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 By Tom Marshall

Juan Carlos Osorio's formation for Mexico's opener vs. Germany remains a mystery

MOSCOW -- Beware of second-guessing Mexico coach Juan Carlos Osorio, or reading too much into what the renowned tinkerer lets the media see in training sessions.

A back four and a consistent 4-3-3 in practices leading up to games can easily shift into a 3-3-1-3 when the match gets underway. Journalists, including this one, are left scratching their heads at just how and why all the signs they saw in training and the hints apparently dropped in news conferences were wrong.

Osorio lets the media members see what he wants them to.

But, at the obvious risk of falling right into that very trap, in every training session since the team arrived in Russia on Monday to prepare for Sunday's opener against Germany, Osorio has appeared to make one potentially important tweak.

The team is shaping up to be Guillermo Ochoa in goal, Carlos Salcedo at right-back, Hugo Ayala and Hector Moreno as the center-backs and Jesus Gallardo at left-back, Hector Herrera and Andres Guardado in central midfield, Carlos Vela ahead of them centrally, Hirving Lozano on the left, Jesus "Tecatito" Corona on the right and Javier "Chicharito" Hernandez upfront.

The tweak is that instead of employing one holding midfielder, Osorio has been testing out a 4-2-1-3, with Herrera and Guardado sharing the responsibilities in the holding role and Vela playing behind the striker (Giovani dos Santos and Marco Fabian have also been tested there). The formation has similarities with how Mexico lined up against the United States in that famous win in Columbus, Ohio, in November 2016.

The presence of Herrera slightly further back damages the team offensively because the Porto midfielder won't have license to get forward enough. Herrera has provided more assists than anyone else under Osorio, but the message from the Mexico camp has been that Germany's attack must be respected and, asked whether he preferred El Tri playing with one of two holding midfielders, defender Ayala suggested that the latter could be a better option given the opponent.

"If you need to be well set-up, to block the through balls down the middle, it's easier with two [holding midfielders]," Ayala said on Tuesday. "If you want to have more going forward, [you use] one holding midfielder and two interior midfielders."

Juan Carlos Osorio has a history of keeping Mexico's tactics and lineups close to the vest.
Juan Carlos Osorio likes to keep the media guessing regarding tactics but there is a method to his madness.

"Obviously you do it [utilize two holding mids] in order to counter the German onslaught," added Ayala, in a phrase that appeared to be a strong hint that what we've seen in training this week may actually be an accurate reflection of what the team on Sunday might look like.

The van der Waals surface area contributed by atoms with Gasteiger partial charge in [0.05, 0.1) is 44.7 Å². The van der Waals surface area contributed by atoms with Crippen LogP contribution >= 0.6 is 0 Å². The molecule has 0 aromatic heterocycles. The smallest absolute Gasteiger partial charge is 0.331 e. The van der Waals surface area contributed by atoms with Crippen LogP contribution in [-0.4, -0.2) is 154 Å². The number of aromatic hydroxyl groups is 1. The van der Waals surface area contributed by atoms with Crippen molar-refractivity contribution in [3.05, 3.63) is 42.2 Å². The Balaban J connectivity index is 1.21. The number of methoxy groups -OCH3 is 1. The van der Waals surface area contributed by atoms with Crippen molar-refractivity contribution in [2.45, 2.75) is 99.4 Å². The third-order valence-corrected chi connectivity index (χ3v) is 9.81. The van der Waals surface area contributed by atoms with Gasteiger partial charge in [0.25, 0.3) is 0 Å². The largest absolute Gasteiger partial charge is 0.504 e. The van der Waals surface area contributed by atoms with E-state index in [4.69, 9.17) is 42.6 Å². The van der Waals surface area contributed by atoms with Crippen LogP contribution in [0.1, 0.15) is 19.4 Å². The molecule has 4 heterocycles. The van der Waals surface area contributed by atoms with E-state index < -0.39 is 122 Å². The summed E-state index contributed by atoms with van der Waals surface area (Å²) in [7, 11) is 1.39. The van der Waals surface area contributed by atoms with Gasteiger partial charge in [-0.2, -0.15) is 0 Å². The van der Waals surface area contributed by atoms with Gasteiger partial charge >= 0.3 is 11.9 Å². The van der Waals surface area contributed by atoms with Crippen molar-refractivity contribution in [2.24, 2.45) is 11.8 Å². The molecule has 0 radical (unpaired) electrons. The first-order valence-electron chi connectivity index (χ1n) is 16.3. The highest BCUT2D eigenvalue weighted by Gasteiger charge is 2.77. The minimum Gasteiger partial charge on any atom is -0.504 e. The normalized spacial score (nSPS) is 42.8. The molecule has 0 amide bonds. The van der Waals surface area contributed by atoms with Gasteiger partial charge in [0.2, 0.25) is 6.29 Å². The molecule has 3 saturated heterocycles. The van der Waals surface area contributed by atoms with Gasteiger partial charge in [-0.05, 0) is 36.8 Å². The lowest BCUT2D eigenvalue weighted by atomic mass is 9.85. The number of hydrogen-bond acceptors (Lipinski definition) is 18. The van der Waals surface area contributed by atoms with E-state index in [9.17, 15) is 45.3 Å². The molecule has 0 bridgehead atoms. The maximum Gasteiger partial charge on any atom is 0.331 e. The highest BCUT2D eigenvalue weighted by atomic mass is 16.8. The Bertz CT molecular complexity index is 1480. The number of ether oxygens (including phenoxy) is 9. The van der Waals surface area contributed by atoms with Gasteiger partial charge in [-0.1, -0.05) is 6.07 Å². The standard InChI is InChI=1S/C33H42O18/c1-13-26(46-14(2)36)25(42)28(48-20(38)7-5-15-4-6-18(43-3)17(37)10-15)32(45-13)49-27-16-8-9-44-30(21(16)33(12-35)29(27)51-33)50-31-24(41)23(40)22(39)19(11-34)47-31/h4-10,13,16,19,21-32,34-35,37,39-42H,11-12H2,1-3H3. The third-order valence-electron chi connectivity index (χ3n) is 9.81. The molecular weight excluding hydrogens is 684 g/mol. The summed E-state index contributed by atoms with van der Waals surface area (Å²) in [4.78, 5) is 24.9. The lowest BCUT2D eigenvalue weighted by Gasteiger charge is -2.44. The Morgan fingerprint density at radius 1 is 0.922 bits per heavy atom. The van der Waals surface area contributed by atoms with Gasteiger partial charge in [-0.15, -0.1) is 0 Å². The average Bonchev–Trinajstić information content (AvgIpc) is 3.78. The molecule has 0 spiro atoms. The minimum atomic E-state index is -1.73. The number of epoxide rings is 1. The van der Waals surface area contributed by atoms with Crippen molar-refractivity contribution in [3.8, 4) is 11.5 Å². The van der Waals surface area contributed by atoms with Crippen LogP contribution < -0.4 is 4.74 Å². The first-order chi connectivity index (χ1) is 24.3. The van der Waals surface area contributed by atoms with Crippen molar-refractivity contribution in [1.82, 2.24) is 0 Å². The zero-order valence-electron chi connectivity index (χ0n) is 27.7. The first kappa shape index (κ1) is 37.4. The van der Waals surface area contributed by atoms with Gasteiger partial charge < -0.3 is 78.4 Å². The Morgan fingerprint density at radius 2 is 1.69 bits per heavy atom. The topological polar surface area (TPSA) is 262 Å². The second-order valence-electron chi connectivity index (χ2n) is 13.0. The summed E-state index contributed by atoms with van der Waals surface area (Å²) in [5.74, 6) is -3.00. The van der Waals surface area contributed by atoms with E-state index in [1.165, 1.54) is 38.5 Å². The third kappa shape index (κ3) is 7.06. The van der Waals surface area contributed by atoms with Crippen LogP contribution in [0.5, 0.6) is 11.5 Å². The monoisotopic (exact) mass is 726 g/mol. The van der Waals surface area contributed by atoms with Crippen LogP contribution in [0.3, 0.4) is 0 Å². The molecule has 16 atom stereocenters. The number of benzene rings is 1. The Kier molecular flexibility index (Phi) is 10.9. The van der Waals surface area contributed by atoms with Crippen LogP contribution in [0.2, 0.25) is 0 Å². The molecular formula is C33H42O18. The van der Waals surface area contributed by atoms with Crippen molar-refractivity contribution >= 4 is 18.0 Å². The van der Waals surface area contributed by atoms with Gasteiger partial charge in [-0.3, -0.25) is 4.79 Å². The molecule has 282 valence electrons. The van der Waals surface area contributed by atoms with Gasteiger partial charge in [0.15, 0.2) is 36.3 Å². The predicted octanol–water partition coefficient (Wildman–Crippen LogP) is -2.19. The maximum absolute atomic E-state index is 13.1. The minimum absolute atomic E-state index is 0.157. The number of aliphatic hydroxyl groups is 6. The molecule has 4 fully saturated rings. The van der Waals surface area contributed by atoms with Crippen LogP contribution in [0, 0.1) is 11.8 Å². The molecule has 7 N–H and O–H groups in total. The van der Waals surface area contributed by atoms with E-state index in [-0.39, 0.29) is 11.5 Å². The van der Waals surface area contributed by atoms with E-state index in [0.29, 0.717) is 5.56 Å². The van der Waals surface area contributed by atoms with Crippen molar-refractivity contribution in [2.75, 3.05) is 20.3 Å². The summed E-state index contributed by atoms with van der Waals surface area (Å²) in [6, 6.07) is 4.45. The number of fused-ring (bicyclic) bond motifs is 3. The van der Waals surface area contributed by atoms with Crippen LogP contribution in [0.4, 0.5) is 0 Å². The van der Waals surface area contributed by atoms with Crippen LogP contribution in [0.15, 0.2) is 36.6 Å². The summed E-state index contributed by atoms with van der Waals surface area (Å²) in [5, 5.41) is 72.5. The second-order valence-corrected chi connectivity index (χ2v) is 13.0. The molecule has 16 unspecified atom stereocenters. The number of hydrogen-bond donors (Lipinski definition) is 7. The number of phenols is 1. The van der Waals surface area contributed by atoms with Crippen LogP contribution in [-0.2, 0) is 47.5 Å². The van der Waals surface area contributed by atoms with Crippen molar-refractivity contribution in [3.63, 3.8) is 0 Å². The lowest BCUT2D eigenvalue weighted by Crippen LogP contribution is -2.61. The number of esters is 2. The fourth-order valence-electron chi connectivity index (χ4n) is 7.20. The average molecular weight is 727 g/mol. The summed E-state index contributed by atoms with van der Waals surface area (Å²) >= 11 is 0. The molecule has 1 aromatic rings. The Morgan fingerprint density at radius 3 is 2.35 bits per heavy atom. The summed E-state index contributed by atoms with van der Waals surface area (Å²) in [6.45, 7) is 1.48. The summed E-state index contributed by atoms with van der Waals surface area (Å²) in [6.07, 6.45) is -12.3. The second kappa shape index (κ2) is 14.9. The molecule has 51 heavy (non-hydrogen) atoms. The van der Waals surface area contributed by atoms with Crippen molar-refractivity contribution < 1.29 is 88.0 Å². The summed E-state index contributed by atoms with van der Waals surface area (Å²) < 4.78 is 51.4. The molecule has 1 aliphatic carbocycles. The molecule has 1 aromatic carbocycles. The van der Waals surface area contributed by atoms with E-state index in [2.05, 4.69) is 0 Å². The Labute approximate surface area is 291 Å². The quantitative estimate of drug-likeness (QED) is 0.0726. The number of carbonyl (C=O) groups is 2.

Ayala talked about restricting Germany's players space, as well as Mexico being able to do damage at the other end of the pitch. Playing with Lozano and Corona as wingers pushed high up would certainly make Germany's full-backs think twice about charging forward, should the reigning champions play a 4-2-3-1 formation, as expected.

The doubts for Osorio will likely focus on whether Salcedo should play right-back, with Ayala at center-back, or if Salcedo should move to a more central position and 20-year-old Edson Alvarez is put on the right. The inexperience of Alvarez, however, means Ayala has to be the favorite to get the start.

In the left-sided full-back position, Osorio has seemed to shy away from Miguel Layun of late, opting for new Pumas man Gallardo in his place. Osorio thinks Gallardo is better in the air and at defending the far post, but what Layun lacks in height and the aerial game, he seems make up for in terms of experience.

The other main area of debate is the number 10 role. Vela appears to be the perfect fit, given that's where the 29-year-old has been excelling at LAFC.

But maybe the above take on what we've seen in training is the one Osorio wants to be out there. Could the former Atletico Nacional coach throw out a 3-3-1-3 like in the March friendlies and produce a surprise? Playing that formation would hand Mexico numeric superiority in the center of the pitch -- at least in theory -- and, given Osorio's tinkering, it shouldn't be completely ruled out.

The final friendly ahead of the World Cup was an opportunity for most sides to give their starting XIs a final run-through. But in Mexico's 2-0 loss against Denmark, the idea, contrastingly, was to not show El Tri's hand before the real games get underway.

The time for Osorio to lay his cards on the table is creeping up.

Tom Marshall covers Liga MX and the Mexican national team for ESPN FC. Twitter: @MexicoWorldCup.


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